Of course, we see it created in silver, gold, bronze, diamonds, pewter, glass, as a personal ornament. I have also seen it woven into lush Turkish rugs, and painted on gorgeous
fountain-tiles in North Africa. As you know from previous blogs, especially in the desert, protection and well-being are linked symbolically to having easy access to water.
I have heard the Hamsa called the Hand of Miriam, as well as the Hand of Fatima, depending upon who wears it. I have seen it displayed with the fingers pointing up, and pointing down, although the fingers pointing down in my experience is more common.
Sometimes, as in our alluring “Middle Eastern Necklace” (our item # art-m), the hand and fingers are stylized to abstraction, though we know the protective powers are still there!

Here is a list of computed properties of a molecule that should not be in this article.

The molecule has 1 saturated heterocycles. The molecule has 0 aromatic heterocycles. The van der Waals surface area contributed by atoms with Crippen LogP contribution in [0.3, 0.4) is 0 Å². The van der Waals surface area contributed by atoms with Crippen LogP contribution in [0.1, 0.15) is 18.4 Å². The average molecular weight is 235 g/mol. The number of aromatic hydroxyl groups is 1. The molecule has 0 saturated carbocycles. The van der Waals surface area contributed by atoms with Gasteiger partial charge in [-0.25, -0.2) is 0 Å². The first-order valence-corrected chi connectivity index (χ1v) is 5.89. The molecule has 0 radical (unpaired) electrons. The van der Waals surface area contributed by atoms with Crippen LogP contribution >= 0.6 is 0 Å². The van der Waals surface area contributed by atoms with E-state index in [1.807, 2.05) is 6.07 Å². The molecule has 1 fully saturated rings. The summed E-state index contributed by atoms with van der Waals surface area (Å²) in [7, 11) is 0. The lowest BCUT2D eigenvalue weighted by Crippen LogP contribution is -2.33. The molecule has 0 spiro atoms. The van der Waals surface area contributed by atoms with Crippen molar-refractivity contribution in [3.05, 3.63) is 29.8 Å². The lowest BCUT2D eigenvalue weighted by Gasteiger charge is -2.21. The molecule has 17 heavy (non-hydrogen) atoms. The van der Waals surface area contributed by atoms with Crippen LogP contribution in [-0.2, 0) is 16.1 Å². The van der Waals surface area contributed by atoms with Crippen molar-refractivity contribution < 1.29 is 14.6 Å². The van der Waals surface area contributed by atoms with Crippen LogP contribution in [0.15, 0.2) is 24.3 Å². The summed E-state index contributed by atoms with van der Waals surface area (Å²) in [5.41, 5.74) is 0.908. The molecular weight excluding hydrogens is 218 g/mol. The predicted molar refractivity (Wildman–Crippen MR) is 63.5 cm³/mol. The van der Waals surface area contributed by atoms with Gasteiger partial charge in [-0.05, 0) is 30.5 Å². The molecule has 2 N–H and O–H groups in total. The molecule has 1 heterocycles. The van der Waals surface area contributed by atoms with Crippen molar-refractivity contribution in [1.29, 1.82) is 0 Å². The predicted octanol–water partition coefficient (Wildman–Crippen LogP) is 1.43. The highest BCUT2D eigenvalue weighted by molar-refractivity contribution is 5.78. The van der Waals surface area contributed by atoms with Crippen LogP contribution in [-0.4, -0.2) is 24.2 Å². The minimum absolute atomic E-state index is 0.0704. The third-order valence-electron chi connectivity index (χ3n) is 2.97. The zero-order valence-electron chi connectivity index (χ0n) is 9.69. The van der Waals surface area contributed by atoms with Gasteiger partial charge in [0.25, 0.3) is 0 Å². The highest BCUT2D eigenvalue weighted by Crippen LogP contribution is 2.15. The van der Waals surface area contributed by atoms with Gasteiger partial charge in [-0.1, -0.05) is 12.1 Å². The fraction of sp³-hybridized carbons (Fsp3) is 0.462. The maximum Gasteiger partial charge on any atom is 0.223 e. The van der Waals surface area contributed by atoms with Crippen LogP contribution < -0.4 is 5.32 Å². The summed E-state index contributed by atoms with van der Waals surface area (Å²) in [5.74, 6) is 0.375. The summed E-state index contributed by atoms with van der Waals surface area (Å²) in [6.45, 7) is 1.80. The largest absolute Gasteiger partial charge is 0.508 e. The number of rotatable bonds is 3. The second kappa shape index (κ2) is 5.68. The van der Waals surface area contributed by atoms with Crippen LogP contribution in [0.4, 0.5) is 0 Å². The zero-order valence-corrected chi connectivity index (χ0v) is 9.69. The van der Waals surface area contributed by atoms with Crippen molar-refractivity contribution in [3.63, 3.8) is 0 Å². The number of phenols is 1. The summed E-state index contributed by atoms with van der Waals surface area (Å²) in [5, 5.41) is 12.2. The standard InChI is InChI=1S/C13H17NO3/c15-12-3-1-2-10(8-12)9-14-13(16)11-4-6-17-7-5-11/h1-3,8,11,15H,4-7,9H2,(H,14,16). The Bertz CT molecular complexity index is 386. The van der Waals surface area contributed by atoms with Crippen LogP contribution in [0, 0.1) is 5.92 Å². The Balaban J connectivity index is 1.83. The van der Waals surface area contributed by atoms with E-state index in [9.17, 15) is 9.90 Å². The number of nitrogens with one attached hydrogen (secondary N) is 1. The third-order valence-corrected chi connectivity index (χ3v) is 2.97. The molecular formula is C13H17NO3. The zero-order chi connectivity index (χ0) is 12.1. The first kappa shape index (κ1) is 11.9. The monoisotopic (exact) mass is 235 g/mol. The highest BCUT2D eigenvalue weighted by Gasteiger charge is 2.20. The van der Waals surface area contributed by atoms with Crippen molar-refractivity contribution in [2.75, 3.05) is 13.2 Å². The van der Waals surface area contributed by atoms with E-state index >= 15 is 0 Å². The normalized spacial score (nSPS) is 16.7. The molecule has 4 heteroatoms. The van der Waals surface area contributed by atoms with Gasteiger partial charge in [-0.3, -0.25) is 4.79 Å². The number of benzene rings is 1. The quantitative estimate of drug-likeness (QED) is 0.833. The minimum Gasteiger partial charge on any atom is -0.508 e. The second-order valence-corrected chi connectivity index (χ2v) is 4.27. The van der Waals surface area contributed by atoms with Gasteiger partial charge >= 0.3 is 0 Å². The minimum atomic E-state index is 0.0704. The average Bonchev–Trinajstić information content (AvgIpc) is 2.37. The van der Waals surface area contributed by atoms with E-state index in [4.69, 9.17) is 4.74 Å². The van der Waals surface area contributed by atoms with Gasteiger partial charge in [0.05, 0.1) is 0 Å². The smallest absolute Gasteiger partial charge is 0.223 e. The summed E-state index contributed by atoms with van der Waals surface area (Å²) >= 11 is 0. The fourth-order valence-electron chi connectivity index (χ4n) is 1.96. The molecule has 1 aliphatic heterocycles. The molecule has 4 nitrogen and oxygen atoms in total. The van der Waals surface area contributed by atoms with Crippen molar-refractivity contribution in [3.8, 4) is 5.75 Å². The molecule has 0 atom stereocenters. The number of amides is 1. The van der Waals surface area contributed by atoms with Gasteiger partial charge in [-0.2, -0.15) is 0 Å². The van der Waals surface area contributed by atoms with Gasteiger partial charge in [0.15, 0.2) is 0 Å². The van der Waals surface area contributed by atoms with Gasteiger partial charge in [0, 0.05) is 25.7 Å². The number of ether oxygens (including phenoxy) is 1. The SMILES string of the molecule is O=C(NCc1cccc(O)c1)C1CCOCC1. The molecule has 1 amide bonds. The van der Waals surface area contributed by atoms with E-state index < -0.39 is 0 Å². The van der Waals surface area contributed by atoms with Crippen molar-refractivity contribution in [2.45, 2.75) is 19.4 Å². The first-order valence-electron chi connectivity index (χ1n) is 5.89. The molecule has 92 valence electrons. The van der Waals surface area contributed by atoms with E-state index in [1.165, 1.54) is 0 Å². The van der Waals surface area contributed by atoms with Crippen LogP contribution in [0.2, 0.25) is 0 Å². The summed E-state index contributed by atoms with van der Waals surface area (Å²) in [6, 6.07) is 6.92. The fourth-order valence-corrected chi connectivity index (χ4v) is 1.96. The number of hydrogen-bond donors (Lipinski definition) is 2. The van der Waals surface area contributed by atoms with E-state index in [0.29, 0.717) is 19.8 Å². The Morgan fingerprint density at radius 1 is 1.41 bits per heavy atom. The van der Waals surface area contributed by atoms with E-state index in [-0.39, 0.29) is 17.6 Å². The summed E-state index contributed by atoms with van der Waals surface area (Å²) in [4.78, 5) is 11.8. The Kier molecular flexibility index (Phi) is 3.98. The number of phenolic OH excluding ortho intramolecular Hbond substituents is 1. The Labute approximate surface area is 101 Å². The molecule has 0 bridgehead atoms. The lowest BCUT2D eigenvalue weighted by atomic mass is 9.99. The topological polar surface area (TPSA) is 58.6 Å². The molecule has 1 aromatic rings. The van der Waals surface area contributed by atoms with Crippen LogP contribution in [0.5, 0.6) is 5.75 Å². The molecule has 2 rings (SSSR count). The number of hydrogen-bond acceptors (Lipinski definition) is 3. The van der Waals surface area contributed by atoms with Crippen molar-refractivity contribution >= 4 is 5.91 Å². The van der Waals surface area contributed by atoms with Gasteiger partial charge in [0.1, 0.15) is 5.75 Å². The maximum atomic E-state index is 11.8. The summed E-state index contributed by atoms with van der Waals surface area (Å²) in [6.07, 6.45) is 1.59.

It’s intriguing to know that the icon of the hand extends beyond our immediate frame of cultural reference. “The Mano Poderosa”, or Hand of Power, is often portrayed in Latin Roman Catholic sacred art, especially religious art from Spain and Mexico.
And check this out: the Mudra (hand-position) of Protection, known to Hindus and Buddhists as the Abhaya
Mudra. Portrayals of the Buddha often depict his right hand in this sheltering, yet liberating gesture, which is often translated from the Sanskrit to mean “Fear not”.
Scholars say that Buddha first made
this gesture when he became enlightened. Prophets and saints of many other spiritual paths also are often depicted with their right hand in this position.